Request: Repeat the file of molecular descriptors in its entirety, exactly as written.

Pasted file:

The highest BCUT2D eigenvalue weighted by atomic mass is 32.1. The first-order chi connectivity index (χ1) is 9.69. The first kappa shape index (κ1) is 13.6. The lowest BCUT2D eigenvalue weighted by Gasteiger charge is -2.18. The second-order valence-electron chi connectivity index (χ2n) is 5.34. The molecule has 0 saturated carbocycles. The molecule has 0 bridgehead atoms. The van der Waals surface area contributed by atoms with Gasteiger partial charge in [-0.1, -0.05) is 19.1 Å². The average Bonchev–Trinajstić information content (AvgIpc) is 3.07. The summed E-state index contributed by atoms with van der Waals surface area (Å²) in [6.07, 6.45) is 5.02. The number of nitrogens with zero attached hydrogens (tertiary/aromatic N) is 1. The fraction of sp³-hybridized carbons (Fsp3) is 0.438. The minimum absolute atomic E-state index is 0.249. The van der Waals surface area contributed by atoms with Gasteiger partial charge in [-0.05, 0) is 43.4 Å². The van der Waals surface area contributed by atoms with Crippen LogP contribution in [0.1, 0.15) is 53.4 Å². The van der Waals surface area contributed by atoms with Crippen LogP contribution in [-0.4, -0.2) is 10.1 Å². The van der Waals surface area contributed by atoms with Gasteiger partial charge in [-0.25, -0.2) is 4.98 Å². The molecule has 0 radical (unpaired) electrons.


The highest BCUT2D eigenvalue weighted by atomic mass is 32.1. The first-order chi connectivity index (χ1) is 9.69. The first kappa shape index (κ1) is 13.6. The lowest BCUT2D eigenvalue weighted by Gasteiger charge is -2.18. The second-order valence-electron chi connectivity index (χ2n) is 5.34. The molecule has 0 saturated carbocycles. The molecule has 0 bridgehead atoms. The van der Waals surface area contributed by atoms with Gasteiger partial charge in [-0.1, -0.05) is 19.1 Å². The average Bonchev–Trinajstić information content (AvgIpc) is 3.07. The summed E-state index contributed by atoms with van der Waals surface area (Å²) in [6.07, 6.45) is 5.02. The number of nitrogens with zero attached hydrogens (tertiary/aromatic N) is 1. The fraction of sp³-hybridized carbons (Fsp3) is 0.438. The minimum absolute atomic E-state index is 0.249. The van der Waals surface area contributed by atoms with Gasteiger partial charge in [-0.05, 0) is 43.4 Å². The van der Waals surface area contributed by atoms with Crippen LogP contribution in [0.1, 0.15) is 53.4 Å². The van der Waals surface area contributed by atoms with Crippen LogP contribution in [-0.4, -0.2) is 10.1 Å². The van der Waals surface area contributed by atoms with Gasteiger partial charge in [-0.25, -0.2) is 4.98 Å². The molecule has 0 radical (unpaired) electrons.